For every talented candidate in the supply chain sector, there are six or more open positions. The crisis is deepening around the world, so what can recruiters do about it? 

In today’s connected world, nearly every business has a complex supply chain. And consumers are demanding more transparency and accountability throughout the supply chain. Supply chain managers are in peak demand, so how do companies recruit the best supply chain managers? 

Reasons for the Supply Chain Talent Shortage

For more than a decade, analysts have been warning that we are on the brink of a supply chain talent crisis. That crisis is here, and the effect is being felt around the world. The key reasons why it is so difficult to fill these roles are:

  • Changing demographics. In 2016, 25-33% of existing supply chain talent was at or over retirement age, creating more shortages in an industry that was already struggling for talent. 
  • Low profile. It is perhaps unfortunate that the term “supply chain” doesn’t have a very compelling sound. Although more and more institutions are creating and offering academic programs for supply chain professionals, the programs don’t attract or engage as many students. Young people don’t understand what supply chain professionals do, and don’t imagine themselves on that career path. 
  • Lack of initiative within the industry. According to a survey completed by DHL, only 25% of participants feel that their company values the supply chain as much as other functional areas, and one-third of surveyed companies have taken no steps to fill their supply chain talent pipeline. 

The Evolving Role of the Supply Chain Manager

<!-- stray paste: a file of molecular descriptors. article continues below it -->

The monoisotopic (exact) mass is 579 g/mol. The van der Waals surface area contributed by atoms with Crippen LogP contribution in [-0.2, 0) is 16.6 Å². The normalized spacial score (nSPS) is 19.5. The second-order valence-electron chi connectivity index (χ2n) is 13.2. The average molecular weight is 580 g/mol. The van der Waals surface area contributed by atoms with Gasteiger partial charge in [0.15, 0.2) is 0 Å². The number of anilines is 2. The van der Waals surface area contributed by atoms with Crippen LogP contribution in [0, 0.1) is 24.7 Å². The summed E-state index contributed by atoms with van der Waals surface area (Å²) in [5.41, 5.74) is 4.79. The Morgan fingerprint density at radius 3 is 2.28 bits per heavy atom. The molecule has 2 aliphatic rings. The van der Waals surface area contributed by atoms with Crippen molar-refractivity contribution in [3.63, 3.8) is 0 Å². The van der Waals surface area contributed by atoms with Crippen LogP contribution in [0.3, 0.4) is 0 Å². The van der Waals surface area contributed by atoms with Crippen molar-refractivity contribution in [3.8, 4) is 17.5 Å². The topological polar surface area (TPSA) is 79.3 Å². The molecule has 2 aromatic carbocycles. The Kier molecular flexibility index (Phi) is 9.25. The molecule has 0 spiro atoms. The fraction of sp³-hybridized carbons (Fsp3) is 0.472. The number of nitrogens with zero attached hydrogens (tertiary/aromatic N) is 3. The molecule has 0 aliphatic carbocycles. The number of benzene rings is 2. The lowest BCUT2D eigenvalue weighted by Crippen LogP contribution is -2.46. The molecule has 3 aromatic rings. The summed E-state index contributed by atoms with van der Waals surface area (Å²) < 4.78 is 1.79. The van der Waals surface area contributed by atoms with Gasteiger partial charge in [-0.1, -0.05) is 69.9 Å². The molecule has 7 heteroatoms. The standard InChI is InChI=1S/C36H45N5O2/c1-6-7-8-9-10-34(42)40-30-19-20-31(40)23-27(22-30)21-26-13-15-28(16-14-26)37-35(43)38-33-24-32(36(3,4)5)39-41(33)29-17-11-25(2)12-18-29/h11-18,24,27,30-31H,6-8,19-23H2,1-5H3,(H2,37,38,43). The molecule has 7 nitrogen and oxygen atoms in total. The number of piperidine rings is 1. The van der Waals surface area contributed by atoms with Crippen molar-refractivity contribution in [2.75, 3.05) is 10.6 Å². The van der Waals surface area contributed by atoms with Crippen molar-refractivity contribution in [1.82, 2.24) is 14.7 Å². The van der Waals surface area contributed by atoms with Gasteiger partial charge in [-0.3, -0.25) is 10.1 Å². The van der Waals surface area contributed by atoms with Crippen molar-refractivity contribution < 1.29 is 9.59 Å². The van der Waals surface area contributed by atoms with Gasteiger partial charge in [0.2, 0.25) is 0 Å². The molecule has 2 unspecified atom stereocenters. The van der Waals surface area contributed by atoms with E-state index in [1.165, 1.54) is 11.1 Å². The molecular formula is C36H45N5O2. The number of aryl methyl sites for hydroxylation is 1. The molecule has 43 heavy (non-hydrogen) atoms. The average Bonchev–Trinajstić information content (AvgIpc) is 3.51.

High demand and low awareness are big enough challenges to overcome, but the primary challenge that companies face when recruiting supply chain managers is that the role has evolved significantly, and continues to change. Just a few years ago, supply chain management was simply a technical role. Today, supply chain managers need a mix of technical expertise, and interpersonal and professional skills, so that they can create, innovate, and solve problems on a global scale. Supply chain management has become a strategic role, managing supplier relationships, positioning inventory, and bridging multiple departments and disciplines. 

This mix of technical and professional competencies makes these roles incredibly difficult to fill, particularly in FMCG industries where raw materials and end products require traceability, transparency, and integrity at every step of the process. In today’s production pipeline, a supply chain manager needs to have:

  • Technical skills to work with state-of-the-art ERP and IT systems
  • Project management skills including Continuous Improvement, LEAN, and other process improvement systems
  • Strategic and critical thinking skills, with the ability to creatively solve problems
  • Leadership skills to communicate and coordinate large teams
  • Cross-cultural skills to interface with global suppliers, partners, and projects

For professionals with the skills and experience to meet these challenges, there are hundreds of open positions. So how can you recruit them? 

How to Recruit Top Supply Chain Talent

  1. Start training programs. Working with junior supply chain graduates just out of school can be a time-consuming investment, as they lack any relevant experience. But it also gives companies a chance to work with talented young people with the potential to grow into the leadership roles of tomorrow. Building those relationships early helps to overcome present and future talent gaps. 
  2. Build a career path. Lack of clarity around the career path and prospects is a severe drawback for new talent entering the field. In many companies, the fact that supply chain roles and processes change so quickly and so dramatically can make it difficult to create a career path that is attractive for candidates, and yet it is essential. 
  3. Contact grapefrute. At grapefrute, we have an international talent network that helps us quickly recruit and place top supply chain candidates for the food, pharma, cosmetics and ingredients industries. We recognize the unique abilities and contributions of today’s supply chain manager, and can help you find the perfect fit.